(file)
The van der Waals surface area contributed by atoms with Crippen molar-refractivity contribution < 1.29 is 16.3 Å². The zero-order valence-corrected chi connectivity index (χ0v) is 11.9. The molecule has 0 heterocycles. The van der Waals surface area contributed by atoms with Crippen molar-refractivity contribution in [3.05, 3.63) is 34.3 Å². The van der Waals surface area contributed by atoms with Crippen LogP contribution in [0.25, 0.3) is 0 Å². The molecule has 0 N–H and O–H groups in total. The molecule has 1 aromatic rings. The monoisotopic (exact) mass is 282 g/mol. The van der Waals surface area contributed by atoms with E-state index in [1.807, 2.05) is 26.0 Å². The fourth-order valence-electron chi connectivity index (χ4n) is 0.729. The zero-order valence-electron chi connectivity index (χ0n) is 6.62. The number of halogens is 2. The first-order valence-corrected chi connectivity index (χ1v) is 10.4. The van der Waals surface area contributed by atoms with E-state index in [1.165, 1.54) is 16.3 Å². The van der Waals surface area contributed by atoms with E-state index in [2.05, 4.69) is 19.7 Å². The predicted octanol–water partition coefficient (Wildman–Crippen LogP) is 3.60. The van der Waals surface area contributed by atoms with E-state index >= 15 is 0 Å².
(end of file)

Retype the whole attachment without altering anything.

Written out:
The van der Waals surface area contributed by atoms with Crippen molar-refractivity contribution < 1.29 is 16.3 Å². The zero-order valence-corrected chi connectivity index (χ0v) is 11.9. The molecule has 0 heterocycles. The van der Waals surface area contributed by atoms with Crippen molar-refractivity contribution in [3.05, 3.63) is 34.3 Å². The van der Waals surface area contributed by atoms with Crippen LogP contribution in [0.25, 0.3) is 0 Å². The molecule has 0 N–H and O–H groups in total. The molecule has 1 aromatic rings. The monoisotopic (exact) mass is 282 g/mol. The van der Waals surface area contributed by atoms with E-state index in [1.807, 2.05) is 26.0 Å². The fourth-order valence-electron chi connectivity index (χ4n) is 0.729. The zero-order valence-electron chi connectivity index (χ0n) is 6.62. The number of halogens is 2. The first-order valence-corrected chi connectivity index (χ1v) is 10.4. The van der Waals surface area contributed by atoms with E-state index in [1.165, 1.54) is 16.3 Å². The van der Waals surface area contributed by atoms with E-state index in [2.05, 4.69) is 19.7 Å². The predicted octanol–water partition coefficient (Wildman–Crippen LogP) is 3.60. The van der Waals surface area contributed by atoms with E-state index >= 15 is 0 Å².